Amendments

1997—Subsec. (a). Pub. L. 105–119, which directed the amendment of section 401 of title 22, United States Code, by inserting “The Secretary of Commerce may seize and detain any commodity (other than arms or munitions of war) or technology which is intended to be or is being exported in violation of laws governing such exports and may seize and detain any vessel, vehicle, or aircraft containing the same or which has been used or is being used in exporting or attempting to export such articles.” after first sentence in subsec. (a), was executed by making the insertion in section 1(a) of act June 15, 1917, ch. 30, which is classified to this section, to reflect the probable intent of Congress.

Subsec. (b). Pub. L. 105–119, which directed the amendment of section 401 of title 22, United States Code, by inserting “However, with respect to seizures and forfeitures of property under this section by the Secretary of Commerce, such duties as are imposed upon the customs officer or any other person with respect to the seizure and forfeiture of property under the customs law may be performed by such officers as are designated by the Secretary of Commerce or, upon the request of the Secretary of Commerce, by any other agency that has authority to manage and dispose of seized property.” after “and not inconsistent with the provisions hereof.” in subsec. (b), was executed by making the insertion in section 1(b) of act June 15, 1917, ch. 30, which is classified to this section, to reflect the probable intent of Congress.

1953—Act Aug. 13, 1953, provided not only seizure and forfeiture of articles or merchandise which are being, or are intended to be illegally exported, and the vehicle, vessel, or aircraft in which exportation is intended to accomplish, but also for the seizure and forfeiture of articles or merchandise actually illegally exported out, the carrier used to effectuate the exportation, provided for applicability of laws relating to seizure, summary and judicial forfeiture and condemnation, and provided for the disposition of seized materials.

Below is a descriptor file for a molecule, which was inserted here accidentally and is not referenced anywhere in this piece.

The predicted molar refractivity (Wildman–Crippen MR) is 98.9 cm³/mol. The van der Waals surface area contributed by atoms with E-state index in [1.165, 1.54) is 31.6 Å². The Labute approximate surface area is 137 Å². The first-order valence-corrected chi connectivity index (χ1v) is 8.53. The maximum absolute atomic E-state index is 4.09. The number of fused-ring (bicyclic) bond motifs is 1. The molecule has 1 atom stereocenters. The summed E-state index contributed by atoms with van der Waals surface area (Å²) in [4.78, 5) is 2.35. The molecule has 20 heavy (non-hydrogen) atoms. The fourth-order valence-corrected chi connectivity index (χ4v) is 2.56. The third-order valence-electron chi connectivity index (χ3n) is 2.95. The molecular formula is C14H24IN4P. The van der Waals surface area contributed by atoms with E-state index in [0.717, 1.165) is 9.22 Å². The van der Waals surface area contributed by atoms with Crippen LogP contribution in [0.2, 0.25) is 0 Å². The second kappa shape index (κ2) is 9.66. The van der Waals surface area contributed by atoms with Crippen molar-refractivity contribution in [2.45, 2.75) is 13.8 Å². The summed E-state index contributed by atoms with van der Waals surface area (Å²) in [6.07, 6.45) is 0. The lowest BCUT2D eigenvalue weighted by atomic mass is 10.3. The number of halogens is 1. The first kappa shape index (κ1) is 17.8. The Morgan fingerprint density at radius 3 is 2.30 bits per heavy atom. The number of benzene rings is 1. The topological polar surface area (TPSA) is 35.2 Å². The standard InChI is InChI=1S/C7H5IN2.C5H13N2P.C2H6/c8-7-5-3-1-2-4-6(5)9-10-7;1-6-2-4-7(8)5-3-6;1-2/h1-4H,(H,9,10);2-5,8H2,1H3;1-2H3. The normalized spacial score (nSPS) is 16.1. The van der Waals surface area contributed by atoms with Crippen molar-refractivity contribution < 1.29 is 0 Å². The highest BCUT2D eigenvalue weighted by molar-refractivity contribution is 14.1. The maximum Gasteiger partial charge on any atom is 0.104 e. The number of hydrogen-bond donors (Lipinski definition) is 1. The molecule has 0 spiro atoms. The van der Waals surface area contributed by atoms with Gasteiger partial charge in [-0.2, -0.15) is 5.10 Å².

1930—Act June 17, 1930, substituted “comptrollers of customs” for “Naval officers of customs”.

Ex. Ord. No. 10863. Authorization of Attorney General To Seize Arms and Munitions of War, and Other Articles

Ex. Ord. No. 10863, Feb. 18, 1960, 25 F.R. 1507, provided:

By virtue of the authority vested in me by section 1 of Title VI of the act of June 15, 1917, 40 Stat. 223, as amended by section 1 of the act of August 13, 1953, 67 Stat. 577 (22 U.S.C. 401), it is ordered as follows:

Section 1. The Attorney General is hereby designated under section 1 of Title VI of the act of June 15, 1917, as amended by section 1 of the act of August 13, 1953 [this section], as a person duly authorized to seize and detain arms or munitions of war or other articles, and to seize and detain any vessel, vehicle, or aircraft containing such items or which has been, or is being, used in exporting or attempting to export such arms or munitions of war or other articles, whenever an attempt is made to export or ship from or take out of the United States such arms or munitions of war or other articles in violation of law, or whenever it is known, or there is probable cause to believe, that such arms or munitions of war or other articles are intended to be, or are being or have been, exported or removed from the United States in violation of law.

Sec. 2. The authority conferred upon the Attorney General by section 1 of this order may be exercised by any officer of the Department of Justice designated for such purpose by the Attorney General.

Dwight D. Eisenhower.